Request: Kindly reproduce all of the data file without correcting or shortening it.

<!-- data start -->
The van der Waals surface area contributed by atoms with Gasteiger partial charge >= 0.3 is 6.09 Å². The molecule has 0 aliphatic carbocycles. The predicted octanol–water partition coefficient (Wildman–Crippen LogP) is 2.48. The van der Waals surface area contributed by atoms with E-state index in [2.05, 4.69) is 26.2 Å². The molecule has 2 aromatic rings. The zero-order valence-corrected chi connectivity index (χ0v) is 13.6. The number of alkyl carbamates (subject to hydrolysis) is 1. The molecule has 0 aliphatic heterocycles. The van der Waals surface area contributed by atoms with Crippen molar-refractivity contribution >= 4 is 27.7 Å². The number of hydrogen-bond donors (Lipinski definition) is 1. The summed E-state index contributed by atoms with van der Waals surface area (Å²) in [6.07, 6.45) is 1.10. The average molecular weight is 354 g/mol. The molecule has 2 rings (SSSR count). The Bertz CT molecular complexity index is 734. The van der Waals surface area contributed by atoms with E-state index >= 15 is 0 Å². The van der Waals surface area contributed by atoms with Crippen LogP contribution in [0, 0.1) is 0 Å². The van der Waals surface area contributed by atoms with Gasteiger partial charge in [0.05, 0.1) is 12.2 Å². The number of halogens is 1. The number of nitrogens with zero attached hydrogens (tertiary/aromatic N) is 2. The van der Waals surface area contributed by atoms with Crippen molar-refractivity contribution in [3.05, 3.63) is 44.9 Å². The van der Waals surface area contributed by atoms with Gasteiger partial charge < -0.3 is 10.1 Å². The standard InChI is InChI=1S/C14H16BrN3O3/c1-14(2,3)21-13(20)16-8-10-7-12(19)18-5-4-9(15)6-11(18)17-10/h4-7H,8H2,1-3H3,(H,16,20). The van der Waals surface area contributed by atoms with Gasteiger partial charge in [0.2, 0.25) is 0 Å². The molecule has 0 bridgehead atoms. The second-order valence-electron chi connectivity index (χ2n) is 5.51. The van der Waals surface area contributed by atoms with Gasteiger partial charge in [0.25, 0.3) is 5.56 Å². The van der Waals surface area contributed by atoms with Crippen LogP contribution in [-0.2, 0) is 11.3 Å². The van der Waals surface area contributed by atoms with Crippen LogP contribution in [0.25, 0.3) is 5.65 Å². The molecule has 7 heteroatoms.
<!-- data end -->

The van der Waals surface area contributed by atoms with Gasteiger partial charge >= 0.3 is 6.09 Å². The molecule has 0 aliphatic carbocycles. The predicted octanol–water partition coefficient (Wildman–Crippen LogP) is 2.48. The van der Waals surface area contributed by atoms with E-state index in [2.05, 4.69) is 26.2 Å². The molecule has 2 aromatic rings. The zero-order valence-corrected chi connectivity index (χ0v) is 13.6. The number of alkyl carbamates (subject to hydrolysis) is 1. The molecule has 0 aliphatic heterocycles. The van der Waals surface area contributed by atoms with Crippen molar-refractivity contribution >= 4 is 27.7 Å². The number of hydrogen-bond donors (Lipinski definition) is 1. The summed E-state index contributed by atoms with van der Waals surface area (Å²) in [6.07, 6.45) is 1.10. The average molecular weight is 354 g/mol. The molecule has 2 rings (SSSR count). The Bertz CT molecular complexity index is 734. The van der Waals surface area contributed by atoms with E-state index >= 15 is 0 Å². The van der Waals surface area contributed by atoms with Crippen LogP contribution in [0, 0.1) is 0 Å². The van der Waals surface area contributed by atoms with Gasteiger partial charge in [0.05, 0.1) is 12.2 Å². The number of halogens is 1. The number of nitrogens with zero attached hydrogens (tertiary/aromatic N) is 2. The van der Waals surface area contributed by atoms with Crippen molar-refractivity contribution in [3.05, 3.63) is 44.9 Å². The van der Waals surface area contributed by atoms with Gasteiger partial charge < -0.3 is 10.1 Å². The standard InChI is InChI=1S/C14H16BrN3O3/c1-14(2,3)21-13(20)16-8-10-7-12(19)18-5-4-9(15)6-11(18)17-10/h4-7H,8H2,1-3H3,(H,16,20). The van der Waals surface area contributed by atoms with Gasteiger partial charge in [0.2, 0.25) is 0 Å². The molecule has 0 bridgehead atoms. The second-order valence-electron chi connectivity index (χ2n) is 5.51. The van der Waals surface area contributed by atoms with Gasteiger partial charge in [0.25, 0.3) is 5.56 Å². The van der Waals surface area contributed by atoms with Crippen LogP contribution in [-0.2, 0) is 11.3 Å². The van der Waals surface area contributed by atoms with Crippen LogP contribution in [0.25, 0.3) is 5.65 Å². The molecule has 7 heteroatoms.